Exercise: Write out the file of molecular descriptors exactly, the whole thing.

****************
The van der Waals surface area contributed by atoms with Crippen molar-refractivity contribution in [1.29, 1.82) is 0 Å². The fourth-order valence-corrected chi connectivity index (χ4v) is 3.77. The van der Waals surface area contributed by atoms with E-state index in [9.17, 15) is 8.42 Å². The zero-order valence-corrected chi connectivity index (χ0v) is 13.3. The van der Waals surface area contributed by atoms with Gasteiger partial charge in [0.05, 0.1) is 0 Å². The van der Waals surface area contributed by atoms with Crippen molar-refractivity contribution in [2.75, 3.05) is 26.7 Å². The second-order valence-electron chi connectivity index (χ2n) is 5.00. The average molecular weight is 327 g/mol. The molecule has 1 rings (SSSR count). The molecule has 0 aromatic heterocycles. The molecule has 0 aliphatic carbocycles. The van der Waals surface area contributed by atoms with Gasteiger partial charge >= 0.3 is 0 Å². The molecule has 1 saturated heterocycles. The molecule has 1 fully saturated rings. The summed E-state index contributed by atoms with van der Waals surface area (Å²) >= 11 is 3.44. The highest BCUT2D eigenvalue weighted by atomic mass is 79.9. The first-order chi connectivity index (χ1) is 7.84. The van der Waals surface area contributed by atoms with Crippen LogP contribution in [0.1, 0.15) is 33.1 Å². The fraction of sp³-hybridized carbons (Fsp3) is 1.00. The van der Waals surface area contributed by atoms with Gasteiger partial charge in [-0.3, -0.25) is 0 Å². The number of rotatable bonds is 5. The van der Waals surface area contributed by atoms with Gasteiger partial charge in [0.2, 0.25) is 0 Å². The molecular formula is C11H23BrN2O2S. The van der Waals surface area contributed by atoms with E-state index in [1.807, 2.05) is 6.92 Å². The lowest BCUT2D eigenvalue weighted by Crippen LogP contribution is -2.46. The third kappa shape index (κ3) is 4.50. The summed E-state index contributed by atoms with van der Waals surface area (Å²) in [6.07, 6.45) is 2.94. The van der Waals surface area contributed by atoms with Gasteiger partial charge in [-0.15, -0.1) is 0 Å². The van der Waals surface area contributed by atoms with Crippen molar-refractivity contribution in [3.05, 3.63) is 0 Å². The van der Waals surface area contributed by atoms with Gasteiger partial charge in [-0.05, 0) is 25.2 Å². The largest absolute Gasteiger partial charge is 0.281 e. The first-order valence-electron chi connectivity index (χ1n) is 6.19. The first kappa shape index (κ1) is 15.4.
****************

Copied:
The van der Waals surface area contributed by atoms with Crippen molar-refractivity contribution in [1.29, 1.82) is 0 Å². The fourth-order valence-corrected chi connectivity index (χ4v) is 3.77. The van der Waals surface area contributed by atoms with E-state index in [9.17, 15) is 8.42 Å². The zero-order valence-corrected chi connectivity index (χ0v) is 13.3. The van der Waals surface area contributed by atoms with Gasteiger partial charge in [0.05, 0.1) is 0 Å². The van der Waals surface area contributed by atoms with Crippen molar-refractivity contribution in [2.75, 3.05) is 26.7 Å². The second-order valence-electron chi connectivity index (χ2n) is 5.00. The average molecular weight is 327 g/mol. The molecule has 1 rings (SSSR count). The molecule has 0 aromatic heterocycles. The molecule has 0 aliphatic carbocycles. The van der Waals surface area contributed by atoms with Gasteiger partial charge >= 0.3 is 0 Å². The molecule has 1 saturated heterocycles. The molecule has 1 fully saturated rings. The summed E-state index contributed by atoms with van der Waals surface area (Å²) >= 11 is 3.44. The highest BCUT2D eigenvalue weighted by atomic mass is 79.9. The first-order chi connectivity index (χ1) is 7.84. The van der Waals surface area contributed by atoms with Crippen LogP contribution in [0.1, 0.15) is 33.1 Å². The fraction of sp³-hybridized carbons (Fsp3) is 1.00. The van der Waals surface area contributed by atoms with Gasteiger partial charge in [-0.3, -0.25) is 0 Å². The number of rotatable bonds is 5. The van der Waals surface area contributed by atoms with Gasteiger partial charge in [0.2, 0.25) is 0 Å². The molecular formula is C11H23BrN2O2S. The van der Waals surface area contributed by atoms with E-state index in [1.807, 2.05) is 6.92 Å². The lowest BCUT2D eigenvalue weighted by Crippen LogP contribution is -2.46. The third kappa shape index (κ3) is 4.50. The summed E-state index contributed by atoms with van der Waals surface area (Å²) in [6.07, 6.45) is 2.94. The van der Waals surface area contributed by atoms with Gasteiger partial charge in [-0.15, -0.1) is 0 Å². The van der Waals surface area contributed by atoms with Crippen molar-refractivity contribution in [3.05, 3.63) is 0 Å². The van der Waals surface area contributed by atoms with Gasteiger partial charge in [-0.05, 0) is 25.2 Å². The largest absolute Gasteiger partial charge is 0.281 e. The first-order valence-electron chi connectivity index (χ1n) is 6.19. The first kappa shape index (κ1) is 15.4.